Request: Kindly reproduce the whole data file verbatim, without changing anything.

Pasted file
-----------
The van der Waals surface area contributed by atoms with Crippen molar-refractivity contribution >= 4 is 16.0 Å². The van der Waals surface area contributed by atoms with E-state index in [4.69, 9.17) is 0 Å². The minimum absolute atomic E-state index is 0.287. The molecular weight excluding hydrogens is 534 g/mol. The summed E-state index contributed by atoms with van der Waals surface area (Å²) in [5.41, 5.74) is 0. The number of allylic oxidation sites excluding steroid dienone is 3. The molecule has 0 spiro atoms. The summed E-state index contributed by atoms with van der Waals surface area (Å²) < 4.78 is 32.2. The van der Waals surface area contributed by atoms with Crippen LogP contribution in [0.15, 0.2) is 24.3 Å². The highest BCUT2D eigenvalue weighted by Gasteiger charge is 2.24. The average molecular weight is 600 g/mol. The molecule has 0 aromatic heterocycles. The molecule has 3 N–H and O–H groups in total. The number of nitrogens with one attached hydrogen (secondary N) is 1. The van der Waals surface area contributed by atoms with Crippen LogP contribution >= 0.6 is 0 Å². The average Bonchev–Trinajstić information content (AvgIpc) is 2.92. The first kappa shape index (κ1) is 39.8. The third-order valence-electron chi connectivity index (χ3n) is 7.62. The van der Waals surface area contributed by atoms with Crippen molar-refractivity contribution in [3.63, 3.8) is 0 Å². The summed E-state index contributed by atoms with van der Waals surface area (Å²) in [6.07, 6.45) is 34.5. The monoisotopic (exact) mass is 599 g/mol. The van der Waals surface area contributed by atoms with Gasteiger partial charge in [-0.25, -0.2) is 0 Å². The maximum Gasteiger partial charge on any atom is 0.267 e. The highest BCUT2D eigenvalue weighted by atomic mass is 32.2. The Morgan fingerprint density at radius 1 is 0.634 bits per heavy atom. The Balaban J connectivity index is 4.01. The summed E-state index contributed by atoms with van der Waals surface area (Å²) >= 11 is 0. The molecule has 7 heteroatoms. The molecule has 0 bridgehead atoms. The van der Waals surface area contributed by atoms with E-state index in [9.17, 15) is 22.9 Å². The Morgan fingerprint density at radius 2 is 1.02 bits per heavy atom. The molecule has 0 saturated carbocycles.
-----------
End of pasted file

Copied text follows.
The van der Waals surface area contributed by atoms with Crippen molar-refractivity contribution >= 4 is 16.0 Å². The van der Waals surface area contributed by atoms with E-state index in [4.69, 9.17) is 0 Å². The minimum absolute atomic E-state index is 0.287. The molecular weight excluding hydrogens is 534 g/mol. The summed E-state index contributed by atoms with van der Waals surface area (Å²) in [5.41, 5.74) is 0. The number of allylic oxidation sites excluding steroid dienone is 3. The molecule has 0 spiro atoms. The summed E-state index contributed by atoms with van der Waals surface area (Å²) < 4.78 is 32.2. The van der Waals surface area contributed by atoms with Crippen LogP contribution in [0.15, 0.2) is 24.3 Å². The highest BCUT2D eigenvalue weighted by Gasteiger charge is 2.24. The average molecular weight is 600 g/mol. The molecule has 0 aromatic heterocycles. The molecule has 3 N–H and O–H groups in total. The number of nitrogens with one attached hydrogen (secondary N) is 1. The van der Waals surface area contributed by atoms with Crippen LogP contribution >= 0.6 is 0 Å². The average Bonchev–Trinajstić information content (AvgIpc) is 2.92. The first kappa shape index (κ1) is 39.8. The third-order valence-electron chi connectivity index (χ3n) is 7.62. The van der Waals surface area contributed by atoms with Crippen molar-refractivity contribution in [3.63, 3.8) is 0 Å². The summed E-state index contributed by atoms with van der Waals surface area (Å²) in [6.07, 6.45) is 34.5. The monoisotopic (exact) mass is 599 g/mol. The van der Waals surface area contributed by atoms with Gasteiger partial charge in [-0.25, -0.2) is 0 Å². The maximum Gasteiger partial charge on any atom is 0.267 e. The highest BCUT2D eigenvalue weighted by atomic mass is 32.2. The Morgan fingerprint density at radius 1 is 0.634 bits per heavy atom. The Balaban J connectivity index is 4.01. The summed E-state index contributed by atoms with van der Waals surface area (Å²) >= 11 is 0. The molecule has 7 heteroatoms. The molecule has 0 bridgehead atoms. The van der Waals surface area contributed by atoms with E-state index in [9.17, 15) is 22.9 Å². The Morgan fingerprint density at radius 2 is 1.02 bits per heavy atom. The molecule has 0 saturated carbocycles.